Basic Gear Every Landscape Photographer Should Have

Landscape photographs are one of the hardest to shoot. Unlike when the subject is human, landscapes aren’t able to project life on their own. It is the photographer’s job to capture a shot that will evoke whatever feeling they are aiming to get out of their audience and make them feel like they are actually seeing the landscape in person. The most challenging part is the fact that landscape photographers rely almost entirely on their camera and skill to be able to capture a particular scene perfectly.


Although landscape photographers don’t go lugging around a suitcase full of lighting equipment, a few essentials are still required when they go on shoots. Here is a list of basic things I think every landscape photographer should have:

1. Camera

Of course, this is just self-explanatory. After all, how do you expect to capture a photograph if you don’t have a camera at hand? But what I’m talking about is having the right camera for landscape photography and not a digicam. The best camera for landscape photography is one that has an Aperture Priority feature.

Aperture Priority is a feature that allows a photographer to take a clear shot of everything from a leaf down to the ground. Ever seen a professional photograph of an eagle taking a fish out the water and you see that even the tiniest bead of water in the splash was captured in the shot? That’s what I’m talking about. You will never be able to capture something like that with a camera that does not have an Aperture Priority feature.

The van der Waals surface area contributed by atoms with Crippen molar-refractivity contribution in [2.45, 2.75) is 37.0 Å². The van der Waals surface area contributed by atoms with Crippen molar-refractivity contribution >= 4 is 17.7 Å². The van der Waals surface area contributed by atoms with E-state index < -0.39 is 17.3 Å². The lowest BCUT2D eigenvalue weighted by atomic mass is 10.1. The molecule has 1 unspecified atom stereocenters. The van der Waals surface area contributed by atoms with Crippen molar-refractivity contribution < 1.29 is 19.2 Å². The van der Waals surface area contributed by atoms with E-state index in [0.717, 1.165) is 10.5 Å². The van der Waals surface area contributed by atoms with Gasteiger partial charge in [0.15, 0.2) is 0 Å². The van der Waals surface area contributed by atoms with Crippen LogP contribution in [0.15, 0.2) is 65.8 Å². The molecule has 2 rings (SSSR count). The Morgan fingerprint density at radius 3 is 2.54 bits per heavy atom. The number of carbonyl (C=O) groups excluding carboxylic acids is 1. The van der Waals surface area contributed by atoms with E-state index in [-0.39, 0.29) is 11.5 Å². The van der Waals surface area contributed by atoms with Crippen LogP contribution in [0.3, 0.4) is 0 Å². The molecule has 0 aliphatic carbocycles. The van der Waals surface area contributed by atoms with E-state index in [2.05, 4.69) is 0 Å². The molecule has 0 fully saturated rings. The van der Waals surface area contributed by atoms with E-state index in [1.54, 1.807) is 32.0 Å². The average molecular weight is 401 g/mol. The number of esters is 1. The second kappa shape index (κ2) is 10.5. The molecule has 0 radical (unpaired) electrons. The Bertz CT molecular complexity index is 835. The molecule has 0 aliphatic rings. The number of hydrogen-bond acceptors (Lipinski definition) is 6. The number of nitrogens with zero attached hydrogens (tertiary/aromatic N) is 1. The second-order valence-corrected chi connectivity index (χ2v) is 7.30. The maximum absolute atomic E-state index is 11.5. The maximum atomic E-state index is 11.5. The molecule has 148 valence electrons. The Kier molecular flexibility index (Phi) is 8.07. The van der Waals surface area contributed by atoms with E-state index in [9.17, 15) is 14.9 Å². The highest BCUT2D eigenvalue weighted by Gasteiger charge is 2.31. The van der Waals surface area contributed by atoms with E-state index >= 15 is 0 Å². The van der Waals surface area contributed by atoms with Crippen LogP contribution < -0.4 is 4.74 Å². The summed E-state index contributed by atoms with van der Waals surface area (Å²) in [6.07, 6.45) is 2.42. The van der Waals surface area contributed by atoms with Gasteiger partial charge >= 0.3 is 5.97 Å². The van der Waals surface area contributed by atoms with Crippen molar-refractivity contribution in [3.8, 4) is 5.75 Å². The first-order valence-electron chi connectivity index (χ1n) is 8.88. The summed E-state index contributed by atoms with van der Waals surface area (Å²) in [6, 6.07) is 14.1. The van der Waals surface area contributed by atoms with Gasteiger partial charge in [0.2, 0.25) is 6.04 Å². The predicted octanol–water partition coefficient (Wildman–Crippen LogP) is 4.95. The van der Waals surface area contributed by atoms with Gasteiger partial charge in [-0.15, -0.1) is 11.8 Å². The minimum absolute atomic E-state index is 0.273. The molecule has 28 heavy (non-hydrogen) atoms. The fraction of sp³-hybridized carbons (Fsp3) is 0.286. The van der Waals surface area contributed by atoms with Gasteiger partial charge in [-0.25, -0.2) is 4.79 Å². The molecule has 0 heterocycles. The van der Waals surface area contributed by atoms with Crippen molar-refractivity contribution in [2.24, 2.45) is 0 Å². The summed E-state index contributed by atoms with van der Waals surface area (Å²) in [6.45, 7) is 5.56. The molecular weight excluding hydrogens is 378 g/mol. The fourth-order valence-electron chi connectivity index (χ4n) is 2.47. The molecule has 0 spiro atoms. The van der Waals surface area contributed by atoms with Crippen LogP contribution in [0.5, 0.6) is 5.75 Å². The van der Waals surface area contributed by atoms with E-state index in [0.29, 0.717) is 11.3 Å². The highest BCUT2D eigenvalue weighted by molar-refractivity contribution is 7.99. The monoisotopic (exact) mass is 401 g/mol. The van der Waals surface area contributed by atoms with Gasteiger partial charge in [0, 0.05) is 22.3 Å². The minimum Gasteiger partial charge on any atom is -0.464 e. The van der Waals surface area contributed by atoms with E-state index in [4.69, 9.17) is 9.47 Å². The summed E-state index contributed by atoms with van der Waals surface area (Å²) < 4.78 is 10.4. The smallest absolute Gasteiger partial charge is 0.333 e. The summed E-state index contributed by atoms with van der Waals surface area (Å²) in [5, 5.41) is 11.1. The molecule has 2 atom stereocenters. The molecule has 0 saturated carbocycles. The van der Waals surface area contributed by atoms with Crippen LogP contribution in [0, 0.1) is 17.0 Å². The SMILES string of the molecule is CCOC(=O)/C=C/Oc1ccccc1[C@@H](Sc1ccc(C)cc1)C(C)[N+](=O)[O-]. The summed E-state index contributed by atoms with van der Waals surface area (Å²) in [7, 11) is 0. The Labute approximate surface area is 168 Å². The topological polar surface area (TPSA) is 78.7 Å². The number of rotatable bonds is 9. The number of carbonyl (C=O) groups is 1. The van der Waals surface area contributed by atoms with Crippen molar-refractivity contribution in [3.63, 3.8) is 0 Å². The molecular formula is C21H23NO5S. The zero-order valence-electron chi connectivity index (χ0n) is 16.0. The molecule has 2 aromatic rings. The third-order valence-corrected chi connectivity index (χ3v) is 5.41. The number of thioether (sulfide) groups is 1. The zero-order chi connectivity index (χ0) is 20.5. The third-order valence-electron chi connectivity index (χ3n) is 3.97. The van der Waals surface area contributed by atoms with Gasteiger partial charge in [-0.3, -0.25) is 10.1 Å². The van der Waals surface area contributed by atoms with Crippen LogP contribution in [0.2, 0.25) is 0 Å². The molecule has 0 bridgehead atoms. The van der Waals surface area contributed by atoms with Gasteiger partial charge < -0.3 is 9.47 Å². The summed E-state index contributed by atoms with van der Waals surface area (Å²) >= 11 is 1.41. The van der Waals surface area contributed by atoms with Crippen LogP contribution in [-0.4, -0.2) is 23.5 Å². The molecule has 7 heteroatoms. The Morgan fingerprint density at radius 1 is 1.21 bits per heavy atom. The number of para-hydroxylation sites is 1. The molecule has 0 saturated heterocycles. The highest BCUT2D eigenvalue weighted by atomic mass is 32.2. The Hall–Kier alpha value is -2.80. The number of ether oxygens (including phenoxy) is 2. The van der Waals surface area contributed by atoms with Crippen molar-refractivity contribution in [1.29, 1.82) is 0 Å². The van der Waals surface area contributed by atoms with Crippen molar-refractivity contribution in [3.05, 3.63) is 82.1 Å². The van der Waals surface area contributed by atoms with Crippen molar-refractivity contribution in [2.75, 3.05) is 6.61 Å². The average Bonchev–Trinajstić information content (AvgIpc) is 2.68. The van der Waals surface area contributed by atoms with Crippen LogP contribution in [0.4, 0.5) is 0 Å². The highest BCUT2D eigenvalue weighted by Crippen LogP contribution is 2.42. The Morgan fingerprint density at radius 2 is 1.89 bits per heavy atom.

2. Lenses

The most important type of lens for landscape photographers is a wide angle lens. If you are thinking of what type of white angle lens to get, I highly recommend one that has a minimum focal length of 12mm for APS-C camera bodies and 18mm for full-frame cameras. Don’t worry if you’re on a tight budget, you don’t need a fast lens. My recommendations will be enough for you to be able to take stunning landscape photographs.

3. Tripod

It is very rare for landscape photographers to be holding their cameras in their hands when they take their shots. After all, their subjects aren’t moving objects that they need to follow around for a good shot. They find a spot that will allow them to capture a wide view of the landscape, set up their tripods, and manipulate the settings on their camera before they mount it.

The reason they do this is because most landscape photos are taken under high ISO settings. This means it takes a lighter longer for the camera to focus before it captures much like how it is when you take a photo using the Night Mode in your camera phone. A mounting a camera on a tripod before the shot is taken ensures that the details in the photo will come out crisp and sharp despite low lighting conditions.

Aside from these three things, the most important thing you will have to take with you when you take photographs of landscapes is your skills. Having the best camera, an expensive lens, and a tripod will mean nothing if you don’t have an eye for composition, this means you have the instinct to tell when the scene and lighting will come together for a breathtaking photograph.

Secrets to Taking Perfect Landscape Photographs- Photographing Sustainable Vegetable Garden Systems